The fastest temperature drop in history occurred in Rapid City, S.D., when the mercury plunged 47°F (26°C) in 5 minutes on Jan. 10, 1911.

Interestingly, the fastest temperature rise in history occurred in the same city 32 years later, when it jumped 49°F (27°C) in 2 minutes on Jan. 22, 1943.

“Wonderful Battel of Starlings”

Dubious but worth recording: A tract dated 1622 reports a vast war of starlings over Cork, Ireland, Oct. 12-14, 1621. Armies of birds had reportedly converged from the east and west some four or five days before, and on Oct. 12 “they forthwith, at one Instant, took Wing, and so mounting up into the Skies, encountered one another with such a terrible Shock, as the Sound amazed the whole City and the Beholders,” until “there fell down in the City, and into the Rivers, Multitudes of Starlings or Stares, some with Wings broken, some with Legs and Necks broken, some with Eyes picked out, some their Bills thrust into the Breast and Sides of their Adversaries, on so strage [sic] a Manner, that it were incredible, except it were confirmed by Letters of Credit, and by Eye-Witnesses with that Assurance which is without all Exception.”

The birds adjourned, for some reason, on Sunday, though visitors from Suffolk reported seeing a similar war over remote woods there. On Monday the fight resumed over Cork, and this time the dead included a kite, a raven, and a crow.

I can’t find the original pamphlet, but it’s referenced by Johns Hopkins (1905), the London Library (1888), the New York State Library (1882), and the Bodleian Library (1860), among others. Starlings do have a colorful history — see Oops and Fragments of Night.

Marketing Challenge #194782

Okay, there’s good news and bad news. The good news is that we’ve found a safe source of fresh air for people trapped in high-rise hotel fires. The bad news is that they have to feed a breathing tube into a vent pipe in the sewer line.

William Holmes’ 1981 brainstorm probably would have saved many lives, but even a guest surrounded by toxic smoke has some natural squeamishness.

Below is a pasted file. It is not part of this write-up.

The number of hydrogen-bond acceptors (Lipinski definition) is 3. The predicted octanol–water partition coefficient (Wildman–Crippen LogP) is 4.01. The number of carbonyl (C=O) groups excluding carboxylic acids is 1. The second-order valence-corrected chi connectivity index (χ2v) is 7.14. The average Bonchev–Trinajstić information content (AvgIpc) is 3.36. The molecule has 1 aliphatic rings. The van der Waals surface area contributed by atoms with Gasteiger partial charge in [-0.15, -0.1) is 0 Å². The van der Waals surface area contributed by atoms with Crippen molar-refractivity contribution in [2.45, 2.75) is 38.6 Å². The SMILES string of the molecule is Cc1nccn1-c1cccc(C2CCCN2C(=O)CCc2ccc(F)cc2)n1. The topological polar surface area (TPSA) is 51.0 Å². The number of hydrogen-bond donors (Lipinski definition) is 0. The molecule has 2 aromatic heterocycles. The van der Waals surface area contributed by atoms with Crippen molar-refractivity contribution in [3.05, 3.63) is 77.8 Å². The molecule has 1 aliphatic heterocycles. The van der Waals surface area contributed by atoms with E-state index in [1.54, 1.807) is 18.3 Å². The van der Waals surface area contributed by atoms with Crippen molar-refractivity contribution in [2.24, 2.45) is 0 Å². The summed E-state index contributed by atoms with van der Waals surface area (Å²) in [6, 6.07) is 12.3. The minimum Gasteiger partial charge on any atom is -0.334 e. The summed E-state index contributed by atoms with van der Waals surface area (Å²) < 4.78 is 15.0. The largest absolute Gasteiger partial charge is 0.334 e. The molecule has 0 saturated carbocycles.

‘As I was going over the bridge the other day,’ said an Irishman, ‘I met Pat Hewins. “Hewins,” says I, “how are you?”

“Pretty well, thank you, Donnelly,” says he.

“Donnelly,” says I, “that’s not my name.”

“Faith, then, no more is mine Hewins.”

‘So with that we looked at each other agin, an’ sure enough it was nayther of us.’

— Melville D. Landon, Wit and Humor of the Age, 1888


Abe Lincoln never actually slept in the Lincoln Bedroom, but his ghost seems to spend a lot of time there:

  • Eleanor Roosevelt said, “Sometimes when I worked at my desk late at night I’d get a feeling that someone was standing behind me. I’d have to turn around and look.”
  • Queen Wilhelmina of the Netherlands reportedly fainted after seeing “an ectoplasm in a stovepipe hat.”
  • Harry Truman heard knocks but saw nothing. Winston Churchill preferred to sleep in the room across the hall, but did not say why.
  • Ronald Reagan’s dog Rex would not enter the room, and he barked as he passed it. He would sometimes prowl the presidential study on the floor below, staring at the ceiling.
  • Reagan’s daughter Maureen and her husband insisted they’d seen “a shadowy figure by the fireplace” and “a man wearing a red coat.”

“If you see him again,” Reagan told Maureen, “send him down the hall. I have some questions.”